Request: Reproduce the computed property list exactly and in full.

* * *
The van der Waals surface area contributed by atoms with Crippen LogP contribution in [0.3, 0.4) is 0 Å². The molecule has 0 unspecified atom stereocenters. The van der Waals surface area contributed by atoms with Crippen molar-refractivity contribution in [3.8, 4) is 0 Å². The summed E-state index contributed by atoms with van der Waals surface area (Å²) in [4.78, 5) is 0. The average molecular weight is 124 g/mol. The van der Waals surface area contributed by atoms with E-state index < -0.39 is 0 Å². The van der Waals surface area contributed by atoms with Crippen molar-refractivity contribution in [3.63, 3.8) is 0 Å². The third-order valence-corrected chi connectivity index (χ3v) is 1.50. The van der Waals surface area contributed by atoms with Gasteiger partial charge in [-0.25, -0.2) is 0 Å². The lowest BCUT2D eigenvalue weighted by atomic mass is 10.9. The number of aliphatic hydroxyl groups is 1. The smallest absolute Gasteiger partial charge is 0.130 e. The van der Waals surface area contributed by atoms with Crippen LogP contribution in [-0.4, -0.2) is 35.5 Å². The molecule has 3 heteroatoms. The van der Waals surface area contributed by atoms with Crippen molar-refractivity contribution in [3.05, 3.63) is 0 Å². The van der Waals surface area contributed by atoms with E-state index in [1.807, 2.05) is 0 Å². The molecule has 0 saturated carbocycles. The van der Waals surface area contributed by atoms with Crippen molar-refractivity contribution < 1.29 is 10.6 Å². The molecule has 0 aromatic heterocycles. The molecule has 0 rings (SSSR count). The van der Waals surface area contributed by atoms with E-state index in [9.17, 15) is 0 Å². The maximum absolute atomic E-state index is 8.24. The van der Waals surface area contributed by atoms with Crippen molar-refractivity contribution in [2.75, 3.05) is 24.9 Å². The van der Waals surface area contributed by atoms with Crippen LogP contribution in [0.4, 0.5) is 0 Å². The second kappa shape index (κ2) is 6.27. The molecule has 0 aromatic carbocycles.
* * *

The van der Waals surface area contributed by atoms with Crippen LogP contribution in [0.3, 0.4) is 0 Å². The molecule has 0 unspecified atom stereocenters. The van der Waals surface area contributed by atoms with Crippen molar-refractivity contribution in [3.8, 4) is 0 Å². The summed E-state index contributed by atoms with van der Waals surface area (Å²) in [4.78, 5) is 0. The average molecular weight is 124 g/mol. The van der Waals surface area contributed by atoms with E-state index < -0.39 is 0 Å². The van der Waals surface area contributed by atoms with Crippen molar-refractivity contribution in [3.63, 3.8) is 0 Å². The third-order valence-corrected chi connectivity index (χ3v) is 1.50. The van der Waals surface area contributed by atoms with Gasteiger partial charge in [-0.25, -0.2) is 0 Å². The lowest BCUT2D eigenvalue weighted by atomic mass is 10.9. The number of aliphatic hydroxyl groups is 1. The smallest absolute Gasteiger partial charge is 0.130 e. The van der Waals surface area contributed by atoms with Crippen LogP contribution in [-0.4, -0.2) is 35.5 Å². The molecule has 3 heteroatoms. The van der Waals surface area contributed by atoms with Crippen molar-refractivity contribution in [3.05, 3.63) is 0 Å². The van der Waals surface area contributed by atoms with E-state index in [1.807, 2.05) is 0 Å². The molecule has 0 saturated carbocycles. The van der Waals surface area contributed by atoms with Crippen molar-refractivity contribution < 1.29 is 10.6 Å². The molecule has 0 aromatic heterocycles. The molecule has 0 rings (SSSR count). The van der Waals surface area contributed by atoms with E-state index in [9.17, 15) is 0 Å². The maximum absolute atomic E-state index is 8.24. The van der Waals surface area contributed by atoms with Crippen molar-refractivity contribution in [2.75, 3.05) is 24.9 Å². The van der Waals surface area contributed by atoms with Crippen LogP contribution in [0.4, 0.5) is 0 Å². The second kappa shape index (κ2) is 6.27. The molecule has 0 aromatic carbocycles.